ugghhhhhhhh It's 01:00. You should really look at the size of the question I was working my way through today, I've literally been on this website editing text for a solid 1/12th of the day. I'm ready to come forward and say that I have a problem. :P –  Sneakyness Dec 18 '09 at 6:04
Probably the happiest answer I've read on SO. Stay happy, Sneakyness! –  Umar Farooq Khawaja Mar 30 '13 at 1:36
document.getElementById("media").style.display = 'none';

As stated in the comments, you really should only use a particular ID value once per page. Use classnames for multiple elements.

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thankyou, i will change it to class –  sathish Dec 18 '09 at 4:50

Normally you would use

document.getElementById('media').style.display = 'none';

if you want the screen real estate freed up. Or

document.getElementById('media').style.visibility = 'hidden';

if you want the whitespace still there.

But this won't work if you have more than one element on the page with id='media'. Consider having unique ids. It's bad practice not to. The way you're using id, people normally use class. If I were you, I would change them to class. But in that case getElementById() would not be suitable to solve your problem.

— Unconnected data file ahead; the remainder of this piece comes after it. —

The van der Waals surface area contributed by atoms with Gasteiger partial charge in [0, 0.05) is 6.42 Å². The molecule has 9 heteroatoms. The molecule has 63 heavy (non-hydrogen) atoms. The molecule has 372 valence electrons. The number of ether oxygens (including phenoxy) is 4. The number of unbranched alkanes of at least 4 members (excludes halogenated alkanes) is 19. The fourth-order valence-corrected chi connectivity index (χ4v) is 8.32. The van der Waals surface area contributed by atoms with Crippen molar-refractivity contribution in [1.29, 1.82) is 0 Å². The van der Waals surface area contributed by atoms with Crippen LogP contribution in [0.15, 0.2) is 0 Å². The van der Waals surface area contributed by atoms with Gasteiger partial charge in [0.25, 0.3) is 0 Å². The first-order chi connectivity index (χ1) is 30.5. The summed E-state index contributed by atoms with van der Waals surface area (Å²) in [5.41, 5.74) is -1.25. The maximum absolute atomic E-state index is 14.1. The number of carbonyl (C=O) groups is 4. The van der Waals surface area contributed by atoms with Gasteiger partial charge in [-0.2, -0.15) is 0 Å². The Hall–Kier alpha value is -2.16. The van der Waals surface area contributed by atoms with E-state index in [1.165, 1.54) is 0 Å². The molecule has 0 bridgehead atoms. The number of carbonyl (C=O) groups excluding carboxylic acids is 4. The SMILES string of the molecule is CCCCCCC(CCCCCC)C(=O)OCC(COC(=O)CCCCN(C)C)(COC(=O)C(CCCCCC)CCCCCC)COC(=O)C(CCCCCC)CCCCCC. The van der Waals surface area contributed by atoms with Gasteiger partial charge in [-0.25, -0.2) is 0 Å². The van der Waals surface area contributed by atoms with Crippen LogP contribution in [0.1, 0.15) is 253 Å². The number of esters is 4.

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First of all, you really want to make your "id" attributes unique. You can use "name" instead.

Then, you can get an array of them using document.getElementsByName('media')

Finally, loop through and call...whatever it is you use to hide elements in JS. Set display to none, I think.

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element = document.getElementById("yourcontrol");
if (element.id == "media")
 document.GetElementById(element).style.visibility = "Hidden"


document.GetElementById(element).style.display= "none"
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What BranTheMan said is true. You should probably use class instead of id. Then, if you want to use jQuery, you could simply do this:

$('.media').css("display", "none");
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You could do it fairly easily with jQuery.

For example, jQuery allows you to select all attributes with same ID, then apply some style or attribute to them in one action.

You could use the following. Then when you call the hide function from anywhere in your script, the media elements will be hidden.

<script src="http://ajax.googleapis.com/ajax/libs/jquery/1.3.2/jquery.min.js"
     language="javascript" type="text/javascript">

 var hide = function() {
      $("#media").css("visibility", "hidden");

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Don't say you could do something 'fairly easily' in any language if you aren't going to write the 'fairly easy' example code to show how 'fairly easy' it is. I don't care what it is, if you're going to tell me it's 'fairly easy', I would expect a well written, concise explanation and implementation of this 'fairly easyness'. –  Sneakyness Dec 18 '09 at 4:42
visibility: hidden is definitely not what most people would be looking for when they want to make elements disappear, as visibility hidden still allows the object to take up space. –  Tegeril Dec 18 '09 at 5:28